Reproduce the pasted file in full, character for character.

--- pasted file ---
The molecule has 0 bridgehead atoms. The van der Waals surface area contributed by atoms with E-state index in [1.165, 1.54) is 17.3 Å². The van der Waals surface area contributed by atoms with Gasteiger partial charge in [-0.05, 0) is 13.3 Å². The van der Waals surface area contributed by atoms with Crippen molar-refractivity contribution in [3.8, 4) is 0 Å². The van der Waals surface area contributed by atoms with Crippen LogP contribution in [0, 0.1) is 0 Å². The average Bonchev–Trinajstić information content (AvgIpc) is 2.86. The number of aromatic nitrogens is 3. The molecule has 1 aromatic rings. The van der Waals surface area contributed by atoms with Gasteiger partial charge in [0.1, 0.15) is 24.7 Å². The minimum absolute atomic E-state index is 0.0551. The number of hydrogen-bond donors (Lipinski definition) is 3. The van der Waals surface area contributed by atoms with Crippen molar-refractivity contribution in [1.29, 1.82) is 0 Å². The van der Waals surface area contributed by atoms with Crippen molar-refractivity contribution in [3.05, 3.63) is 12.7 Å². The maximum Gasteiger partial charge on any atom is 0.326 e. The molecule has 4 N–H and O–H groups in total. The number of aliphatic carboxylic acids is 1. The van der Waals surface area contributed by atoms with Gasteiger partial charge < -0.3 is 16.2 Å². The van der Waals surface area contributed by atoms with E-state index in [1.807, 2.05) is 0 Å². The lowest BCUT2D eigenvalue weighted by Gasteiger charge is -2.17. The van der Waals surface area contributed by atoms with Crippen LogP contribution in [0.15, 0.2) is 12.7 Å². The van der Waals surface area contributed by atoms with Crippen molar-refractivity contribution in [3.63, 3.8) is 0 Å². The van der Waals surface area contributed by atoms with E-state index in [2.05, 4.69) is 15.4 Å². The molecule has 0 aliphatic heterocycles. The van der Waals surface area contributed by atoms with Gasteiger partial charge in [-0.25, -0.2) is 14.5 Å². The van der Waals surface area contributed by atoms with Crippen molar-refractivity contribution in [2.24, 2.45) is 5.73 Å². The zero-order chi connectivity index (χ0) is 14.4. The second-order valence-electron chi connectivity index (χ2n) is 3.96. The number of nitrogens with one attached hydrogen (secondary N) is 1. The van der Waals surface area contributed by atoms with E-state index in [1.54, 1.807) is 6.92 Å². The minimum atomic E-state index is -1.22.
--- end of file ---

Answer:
The molecule has 0 bridgehead atoms. The van der Waals surface area contributed by atoms with E-state index in [1.165, 1.54) is 17.3 Å². The van der Waals surface area contributed by atoms with Gasteiger partial charge in [-0.05, 0) is 13.3 Å². The van der Waals surface area contributed by atoms with Crippen molar-refractivity contribution in [3.8, 4) is 0 Å². The van der Waals surface area contributed by atoms with Crippen LogP contribution in [0, 0.1) is 0 Å². The average Bonchev–Trinajstić information content (AvgIpc) is 2.86. The number of aromatic nitrogens is 3. The molecule has 1 aromatic rings. The van der Waals surface area contributed by atoms with Gasteiger partial charge in [0.1, 0.15) is 24.7 Å². The minimum absolute atomic E-state index is 0.0551. The number of hydrogen-bond donors (Lipinski definition) is 3. The van der Waals surface area contributed by atoms with Crippen molar-refractivity contribution in [1.29, 1.82) is 0 Å². The van der Waals surface area contributed by atoms with Crippen molar-refractivity contribution in [3.05, 3.63) is 12.7 Å². The maximum Gasteiger partial charge on any atom is 0.326 e. The molecule has 4 N–H and O–H groups in total. The number of aliphatic carboxylic acids is 1. The van der Waals surface area contributed by atoms with Gasteiger partial charge < -0.3 is 16.2 Å². The van der Waals surface area contributed by atoms with E-state index in [1.807, 2.05) is 0 Å². The lowest BCUT2D eigenvalue weighted by Gasteiger charge is -2.17. The van der Waals surface area contributed by atoms with Crippen LogP contribution in [0.15, 0.2) is 12.7 Å². The van der Waals surface area contributed by atoms with Crippen molar-refractivity contribution in [3.63, 3.8) is 0 Å². The van der Waals surface area contributed by atoms with E-state index in [2.05, 4.69) is 15.4 Å². The molecule has 0 aliphatic heterocycles. The van der Waals surface area contributed by atoms with Gasteiger partial charge in [-0.25, -0.2) is 14.5 Å². The van der Waals surface area contributed by atoms with Crippen molar-refractivity contribution in [2.24, 2.45) is 5.73 Å². The zero-order chi connectivity index (χ0) is 14.4. The second-order valence-electron chi connectivity index (χ2n) is 3.96. The number of nitrogens with one attached hydrogen (secondary N) is 1. The van der Waals surface area contributed by atoms with E-state index in [1.54, 1.807) is 6.92 Å². The minimum atomic E-state index is -1.22.